Growing Change: NY FarmNet

Every month Farm Aid features farmers in the Farmer Hero column. And rightfully so: farmers work hard to provide the rest of us with food and fiber. Now the Farmer Resource Network is highlighting organizations that tirelessly, and often silently, bolster up farmers across the country. These groups work to provide farmers with the resources they need to make their businesses thrive, and ultimately get fresh food to eaters. These service provider heroes are truly growing change.

NY Farmnet

 

One such organization is NY FarmNet. It offers support—be it informational, financial, or emotional—to farmers across the state of New York. This extensive combination of services makes NY FarmNet particularly unique. According to Ed Staehr, the organization’s executive director, NY FarmNet is one of the only “organizations that looks at both the financial and the personal side” of the business. Their holistic approach supports farmers in moments of crisis and vulnerability, as well as farmers seeking new opportunities.

FarmNet’s forty-seven consultants range from those with backgrounds in financial services to those who have a master’s degree in social work. Many of them are retired farmers or extension agents who are dedicated to lending a hand to other farmers. They work on an as-needed basis and aren’t paid big bucks to take calls and visit farms, but as Staehr says, “They don’t do this work because they have to, they do it because they love it. And that really shows in our results.”

While much of what Farm Aid is about is celebrating family farmers, one of the hard facts of our work to keep farmers on the land is that a farmer’s livelihood, and sometimes a farmer’s life, depends on the resources we can provide. Partners who have experience helping farmers through crisis are essential. NY FarmNet is one of those partners we call on in times of immediate need. As Staehr explains, “One incident that sticks in my mind is when a farmer called in and our program coordinator took the call from the answering service at two in the morning. This individual was very distraught and appeared to be suicidal.” Rachael Bothwell, NY FarmNet’s Program Coordinator stayed on the phone with the farmer through the night. The following day a FarmNet consultant arrived at the farm to provide additional emotional assistance and help the farmer sort out his business options.

NY Farmnet

Two really important pieces of FarmNet’s success are that the program is free for farmers and that all communication is strictly confidential. This program wouldn’t work any other way, as many farmers are reluctant to admit that they have a financial or emotional problem. FarmNet has worked really hard to earn this trust from farmers—and as is the case in a patient-doctor relationship, FarmNet consultants avoid acknowledging a person they’ve counseled if they happen to see them in the community.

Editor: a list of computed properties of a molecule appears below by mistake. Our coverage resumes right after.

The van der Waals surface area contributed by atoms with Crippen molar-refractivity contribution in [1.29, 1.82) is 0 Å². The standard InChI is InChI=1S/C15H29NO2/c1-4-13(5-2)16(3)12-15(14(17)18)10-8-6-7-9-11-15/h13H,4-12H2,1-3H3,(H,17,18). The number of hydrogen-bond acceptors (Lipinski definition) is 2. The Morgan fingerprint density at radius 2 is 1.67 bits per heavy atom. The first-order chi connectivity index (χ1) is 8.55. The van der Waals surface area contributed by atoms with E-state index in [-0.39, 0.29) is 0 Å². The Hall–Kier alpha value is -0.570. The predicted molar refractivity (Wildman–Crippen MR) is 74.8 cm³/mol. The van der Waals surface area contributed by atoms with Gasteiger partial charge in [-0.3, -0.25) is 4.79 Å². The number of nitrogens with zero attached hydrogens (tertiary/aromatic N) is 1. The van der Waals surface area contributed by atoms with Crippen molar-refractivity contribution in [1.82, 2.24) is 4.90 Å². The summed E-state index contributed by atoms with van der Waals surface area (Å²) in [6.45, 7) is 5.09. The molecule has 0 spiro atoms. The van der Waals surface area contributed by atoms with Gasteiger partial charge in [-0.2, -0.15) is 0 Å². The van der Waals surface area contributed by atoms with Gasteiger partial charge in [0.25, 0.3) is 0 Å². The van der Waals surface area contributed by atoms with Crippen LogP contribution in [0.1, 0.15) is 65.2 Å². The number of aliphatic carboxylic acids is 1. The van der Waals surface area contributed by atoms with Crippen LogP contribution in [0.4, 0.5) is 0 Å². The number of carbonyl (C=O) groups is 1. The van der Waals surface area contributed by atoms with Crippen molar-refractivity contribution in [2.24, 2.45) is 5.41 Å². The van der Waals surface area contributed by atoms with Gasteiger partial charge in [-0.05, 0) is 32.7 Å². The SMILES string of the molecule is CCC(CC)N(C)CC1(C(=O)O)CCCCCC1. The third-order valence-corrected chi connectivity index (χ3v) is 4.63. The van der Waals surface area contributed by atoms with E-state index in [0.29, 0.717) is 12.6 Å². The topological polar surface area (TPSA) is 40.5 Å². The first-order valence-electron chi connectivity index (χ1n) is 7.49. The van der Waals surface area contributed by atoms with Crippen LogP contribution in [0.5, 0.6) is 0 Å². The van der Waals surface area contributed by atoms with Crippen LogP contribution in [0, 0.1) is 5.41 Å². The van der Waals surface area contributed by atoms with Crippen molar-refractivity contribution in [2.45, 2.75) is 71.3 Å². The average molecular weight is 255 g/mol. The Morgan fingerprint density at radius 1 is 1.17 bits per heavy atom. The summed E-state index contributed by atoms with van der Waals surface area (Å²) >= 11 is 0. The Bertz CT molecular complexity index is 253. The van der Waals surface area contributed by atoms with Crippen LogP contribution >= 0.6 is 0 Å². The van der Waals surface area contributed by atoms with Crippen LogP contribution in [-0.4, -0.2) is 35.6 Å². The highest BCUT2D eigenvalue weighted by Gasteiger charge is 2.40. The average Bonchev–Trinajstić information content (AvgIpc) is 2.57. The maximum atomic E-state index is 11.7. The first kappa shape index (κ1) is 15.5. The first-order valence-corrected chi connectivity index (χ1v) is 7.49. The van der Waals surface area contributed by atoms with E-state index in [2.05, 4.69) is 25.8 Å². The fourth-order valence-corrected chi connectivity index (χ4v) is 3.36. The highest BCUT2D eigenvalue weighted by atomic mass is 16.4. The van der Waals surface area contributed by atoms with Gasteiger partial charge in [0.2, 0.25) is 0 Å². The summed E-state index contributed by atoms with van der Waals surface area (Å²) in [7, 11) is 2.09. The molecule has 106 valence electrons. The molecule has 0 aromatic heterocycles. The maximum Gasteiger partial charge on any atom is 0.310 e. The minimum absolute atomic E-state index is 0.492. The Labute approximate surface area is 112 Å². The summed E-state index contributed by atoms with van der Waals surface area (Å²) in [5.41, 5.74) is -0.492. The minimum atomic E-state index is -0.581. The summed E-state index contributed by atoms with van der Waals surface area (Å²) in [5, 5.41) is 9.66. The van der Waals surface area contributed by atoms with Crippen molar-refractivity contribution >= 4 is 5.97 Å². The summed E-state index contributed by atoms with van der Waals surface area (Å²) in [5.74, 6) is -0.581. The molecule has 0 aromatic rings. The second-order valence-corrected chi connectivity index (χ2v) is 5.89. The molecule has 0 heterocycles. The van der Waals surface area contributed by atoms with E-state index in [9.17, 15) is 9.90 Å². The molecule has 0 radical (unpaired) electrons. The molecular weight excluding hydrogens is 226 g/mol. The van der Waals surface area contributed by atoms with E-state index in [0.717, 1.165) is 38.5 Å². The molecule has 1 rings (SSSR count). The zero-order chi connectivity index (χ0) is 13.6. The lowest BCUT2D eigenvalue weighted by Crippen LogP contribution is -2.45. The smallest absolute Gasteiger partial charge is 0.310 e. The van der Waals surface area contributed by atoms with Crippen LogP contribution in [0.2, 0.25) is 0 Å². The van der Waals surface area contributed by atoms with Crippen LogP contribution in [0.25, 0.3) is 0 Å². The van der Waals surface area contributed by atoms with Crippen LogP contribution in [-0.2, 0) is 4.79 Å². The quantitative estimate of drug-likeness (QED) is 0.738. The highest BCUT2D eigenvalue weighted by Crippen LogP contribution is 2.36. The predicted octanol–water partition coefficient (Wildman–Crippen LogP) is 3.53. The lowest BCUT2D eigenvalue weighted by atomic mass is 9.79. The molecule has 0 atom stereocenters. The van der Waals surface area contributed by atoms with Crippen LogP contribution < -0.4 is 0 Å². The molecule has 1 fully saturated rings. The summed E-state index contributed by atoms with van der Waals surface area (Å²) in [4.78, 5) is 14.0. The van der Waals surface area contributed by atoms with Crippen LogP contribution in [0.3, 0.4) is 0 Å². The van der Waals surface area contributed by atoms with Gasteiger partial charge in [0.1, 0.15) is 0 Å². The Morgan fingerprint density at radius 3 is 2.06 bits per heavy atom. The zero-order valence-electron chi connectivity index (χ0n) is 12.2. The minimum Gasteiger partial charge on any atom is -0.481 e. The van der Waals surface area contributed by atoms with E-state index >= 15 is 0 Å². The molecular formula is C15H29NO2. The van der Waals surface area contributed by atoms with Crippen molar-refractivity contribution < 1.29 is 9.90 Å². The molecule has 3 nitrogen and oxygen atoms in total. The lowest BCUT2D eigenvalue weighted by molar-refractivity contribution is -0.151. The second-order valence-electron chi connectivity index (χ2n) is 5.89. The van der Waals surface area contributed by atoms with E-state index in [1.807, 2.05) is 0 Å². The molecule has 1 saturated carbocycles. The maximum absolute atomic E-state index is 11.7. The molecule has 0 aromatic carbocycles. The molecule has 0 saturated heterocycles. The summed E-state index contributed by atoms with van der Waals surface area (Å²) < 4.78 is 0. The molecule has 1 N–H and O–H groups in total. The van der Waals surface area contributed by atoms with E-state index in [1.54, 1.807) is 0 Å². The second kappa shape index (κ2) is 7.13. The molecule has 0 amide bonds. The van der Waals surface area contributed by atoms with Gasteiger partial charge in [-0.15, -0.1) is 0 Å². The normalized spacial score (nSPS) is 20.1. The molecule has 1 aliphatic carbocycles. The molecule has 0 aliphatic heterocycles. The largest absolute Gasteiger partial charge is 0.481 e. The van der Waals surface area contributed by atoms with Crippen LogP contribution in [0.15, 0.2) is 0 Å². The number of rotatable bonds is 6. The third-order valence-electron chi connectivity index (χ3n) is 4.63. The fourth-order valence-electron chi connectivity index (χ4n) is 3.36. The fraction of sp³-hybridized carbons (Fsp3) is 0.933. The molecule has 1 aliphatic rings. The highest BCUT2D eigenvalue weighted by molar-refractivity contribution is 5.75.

Farmers find out about NY FarmNet through the organization’s own outreach and also through referrals from Farm Aid’s Farmer Resource Network—an online tool that connects farmers to organizations, services, and guides that help them run a smooth and efficient business.

Lately NY FarmNet has seen an influx of cases associated with weather variations. From flooded fields to parched crops, it’s been a summer of climatic extremes. But even with these challenges, Staehr sees a lot of opportunities for farmers, especially in local markets. “There’s always opportunity for farmers who are aware of consumer demand…I see that increasing with the movement toward local food,” he explains. NY FarmNet consultants help farmers get their produce into these markets, and devise value-added schemes to keep businesses viable.

Despite the many challenges that come along with farming, there are many opportunities, and NY FarmNet can assist with both. “Many times when people are confronted with multiple challenges it’s difficult to see these opportunities, and that’s where NY FarmNet can help” says Staehr. Together by referring farmers to opportunities and ultimately assisting them in a hands-on way, the Farmer Resource Network and NY FarmNet create a working partnership to help farmers thrive.

Learn More

  • Click here to learn more about New York FarmNet’s work and to see profiles of the organization’s consultants.
  • Visit the Farmer Resource Network to find resource providers in your area.
  • Email us with additional organizations to include in the Farmer Resource Network.

Photo above provided courtesy of NY FarmNet.

 

Innovative Cover Crop Farm Tour in Ohio